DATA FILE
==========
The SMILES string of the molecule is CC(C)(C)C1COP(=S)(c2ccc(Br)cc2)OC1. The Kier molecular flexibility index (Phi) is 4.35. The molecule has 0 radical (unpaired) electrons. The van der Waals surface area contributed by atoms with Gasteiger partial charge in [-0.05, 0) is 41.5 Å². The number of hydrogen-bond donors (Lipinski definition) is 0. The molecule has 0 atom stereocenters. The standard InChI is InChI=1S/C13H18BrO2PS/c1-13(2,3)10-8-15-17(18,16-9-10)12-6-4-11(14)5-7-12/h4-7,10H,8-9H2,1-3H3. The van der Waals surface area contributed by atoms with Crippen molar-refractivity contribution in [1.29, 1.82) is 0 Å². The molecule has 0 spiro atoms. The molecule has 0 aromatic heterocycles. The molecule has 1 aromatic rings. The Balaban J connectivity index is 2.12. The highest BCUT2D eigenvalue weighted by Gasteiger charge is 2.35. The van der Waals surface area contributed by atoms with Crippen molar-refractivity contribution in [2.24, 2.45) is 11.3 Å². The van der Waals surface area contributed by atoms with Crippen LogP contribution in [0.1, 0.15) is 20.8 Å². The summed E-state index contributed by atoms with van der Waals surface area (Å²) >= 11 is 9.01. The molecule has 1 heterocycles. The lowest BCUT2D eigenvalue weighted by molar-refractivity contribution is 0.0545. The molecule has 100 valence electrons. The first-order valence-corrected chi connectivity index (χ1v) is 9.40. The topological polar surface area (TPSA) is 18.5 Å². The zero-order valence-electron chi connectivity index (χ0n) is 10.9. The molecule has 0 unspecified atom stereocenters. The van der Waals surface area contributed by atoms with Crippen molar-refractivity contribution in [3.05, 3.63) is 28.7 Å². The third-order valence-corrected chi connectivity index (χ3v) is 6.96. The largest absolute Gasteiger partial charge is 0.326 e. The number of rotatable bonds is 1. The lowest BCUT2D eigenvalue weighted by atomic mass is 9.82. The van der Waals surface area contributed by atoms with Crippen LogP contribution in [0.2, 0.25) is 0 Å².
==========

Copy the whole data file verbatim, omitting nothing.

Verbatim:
The SMILES string of the molecule is CC(C)(C)C1COP(=S)(c2ccc(Br)cc2)OC1. The Kier molecular flexibility index (Phi) is 4.35. The molecule has 0 radical (unpaired) electrons. The van der Waals surface area contributed by atoms with Gasteiger partial charge in [-0.05, 0) is 41.5 Å². The number of hydrogen-bond donors (Lipinski definition) is 0. The molecule has 0 atom stereocenters. The standard InChI is InChI=1S/C13H18BrO2PS/c1-13(2,3)10-8-15-17(18,16-9-10)12-6-4-11(14)5-7-12/h4-7,10H,8-9H2,1-3H3. The van der Waals surface area contributed by atoms with Crippen molar-refractivity contribution in [1.29, 1.82) is 0 Å². The molecule has 0 spiro atoms. The molecule has 0 aromatic heterocycles. The molecule has 1 aromatic rings. The Balaban J connectivity index is 2.12. The highest BCUT2D eigenvalue weighted by Gasteiger charge is 2.35. The van der Waals surface area contributed by atoms with Crippen molar-refractivity contribution in [2.24, 2.45) is 11.3 Å². The van der Waals surface area contributed by atoms with Crippen LogP contribution in [0.1, 0.15) is 20.8 Å². The summed E-state index contributed by atoms with van der Waals surface area (Å²) >= 11 is 9.01. The molecule has 1 heterocycles. The lowest BCUT2D eigenvalue weighted by molar-refractivity contribution is 0.0545. The molecule has 100 valence electrons. The first-order valence-corrected chi connectivity index (χ1v) is 9.40. The topological polar surface area (TPSA) is 18.5 Å². The zero-order valence-electron chi connectivity index (χ0n) is 10.9. The molecule has 0 unspecified atom stereocenters. The van der Waals surface area contributed by atoms with Crippen molar-refractivity contribution in [3.05, 3.63) is 28.7 Å². The third-order valence-corrected chi connectivity index (χ3v) is 6.96. The largest absolute Gasteiger partial charge is 0.326 e. The number of rotatable bonds is 1. The lowest BCUT2D eigenvalue weighted by atomic mass is 9.82. The van der Waals surface area contributed by atoms with Crippen LogP contribution in [0.2, 0.25) is 0 Å².